National Environmental Policy Act ↑
No environmental impact statement is required for this rule because agency decisions on proposed State AMLR plans and revisions thereof are categorically excluded from compliance with the National Environmental Policy Act (42 U.S.C. 4332) by the Manual of the Department of the Interior (516 DM 6, Appendix 8, paragraph 8.4B(29)).
Paperwork Reduction Act ↑
This rule does not contain information collection requirements that require approval by OMB under the Paperwork Reduction Act (44 U.S.C. 3507et seq.).
Regulatory Flexibility Act ↑
The Department of the Interior has determined that this rule will not have a significant economic impact on a substantial number of small entities under the Regulatory Flexibility Act (5 U.S.C. 601et seq.). The State submittal which is the subject of this rule is based on Federal regulations for which an economic analysis was prepared and certification made that such regulations would not have a significant economic effect on a substantial number of small entities. Accordingly, this rule will ensure that existing requirements established by SMCRA or previously promulgated by OSM will be implemented by the State. In making the determination as to whether this rule would have a significant economic impact, the Department relied on the data and assumptions in the analyses for the corresponding Federal regulations.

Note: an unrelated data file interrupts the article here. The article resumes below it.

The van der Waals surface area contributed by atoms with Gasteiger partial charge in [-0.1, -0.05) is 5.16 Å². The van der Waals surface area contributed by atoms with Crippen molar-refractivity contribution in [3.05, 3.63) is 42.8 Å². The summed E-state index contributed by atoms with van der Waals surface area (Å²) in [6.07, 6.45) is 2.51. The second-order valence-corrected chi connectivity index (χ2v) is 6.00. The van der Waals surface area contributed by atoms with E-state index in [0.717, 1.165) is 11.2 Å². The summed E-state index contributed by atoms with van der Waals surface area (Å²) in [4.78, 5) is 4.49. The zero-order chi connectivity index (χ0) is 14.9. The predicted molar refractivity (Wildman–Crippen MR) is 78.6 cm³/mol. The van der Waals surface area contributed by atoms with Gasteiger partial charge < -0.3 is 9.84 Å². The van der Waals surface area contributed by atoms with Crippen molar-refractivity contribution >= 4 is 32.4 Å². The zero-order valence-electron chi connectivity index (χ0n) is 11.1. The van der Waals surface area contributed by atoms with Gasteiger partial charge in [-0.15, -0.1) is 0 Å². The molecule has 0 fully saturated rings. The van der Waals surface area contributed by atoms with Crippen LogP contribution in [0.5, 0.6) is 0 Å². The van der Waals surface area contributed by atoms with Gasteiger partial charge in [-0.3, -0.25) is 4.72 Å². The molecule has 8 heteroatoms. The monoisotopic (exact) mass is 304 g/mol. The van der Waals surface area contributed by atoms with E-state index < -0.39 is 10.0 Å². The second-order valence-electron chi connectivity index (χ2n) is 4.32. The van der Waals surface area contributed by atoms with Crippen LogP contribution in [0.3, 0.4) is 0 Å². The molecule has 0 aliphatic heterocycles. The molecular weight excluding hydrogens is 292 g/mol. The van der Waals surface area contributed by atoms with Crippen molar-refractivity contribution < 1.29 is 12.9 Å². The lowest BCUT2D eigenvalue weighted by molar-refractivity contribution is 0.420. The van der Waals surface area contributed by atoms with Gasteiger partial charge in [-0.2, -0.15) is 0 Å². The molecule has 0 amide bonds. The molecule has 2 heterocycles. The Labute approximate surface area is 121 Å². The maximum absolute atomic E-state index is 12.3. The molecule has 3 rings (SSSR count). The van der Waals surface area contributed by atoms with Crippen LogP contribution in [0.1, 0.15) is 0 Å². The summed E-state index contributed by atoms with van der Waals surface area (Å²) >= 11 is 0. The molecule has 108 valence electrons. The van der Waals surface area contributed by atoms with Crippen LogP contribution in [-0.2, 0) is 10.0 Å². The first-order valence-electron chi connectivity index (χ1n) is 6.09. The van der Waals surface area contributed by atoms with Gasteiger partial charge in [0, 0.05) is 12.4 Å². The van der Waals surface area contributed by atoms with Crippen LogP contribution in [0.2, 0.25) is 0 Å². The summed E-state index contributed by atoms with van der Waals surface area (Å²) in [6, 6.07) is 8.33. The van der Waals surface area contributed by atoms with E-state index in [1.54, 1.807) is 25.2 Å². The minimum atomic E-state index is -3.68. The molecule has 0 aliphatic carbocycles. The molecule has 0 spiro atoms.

Small Business Regulatory Enforcement Fairness Act ↑
This rule is not a major rule under 5 U.S.C. 804(2), the Small Business Regulatory Enforcement Act. This rule: (a) Does not have an annual effect on the economy of $100 million; (b) will not cause a major increase in costs or prices for consumers, individual industries, geographic regions, or Federal, State or local governmental agencies; and (c) does not have significant adverse effects on competition, employment, investment, productivity, innovation, or the ability of U.S.-based enterprises to compete with foreign-based enterprises. This determination is based on the fact that the State submittal which is the subject of this rule is based on counterpart Federal regulations for which an analysis was prepared and a determination made that the Federal regulation was not considered a major rule.
Unfunded Mandates ↑
This rule will not impose a cost of $100 million or more in any given year on any governmental entity or the private sector.
List of subjects in 30 cfr part 926 ↑
Abandoned mine reclamation programs, Intergovernmental relations, Surface mining, Underground mining.Dated: May 21, 2001. Brent Wahlquist, Regional Director, Western Regional Coordinating Center.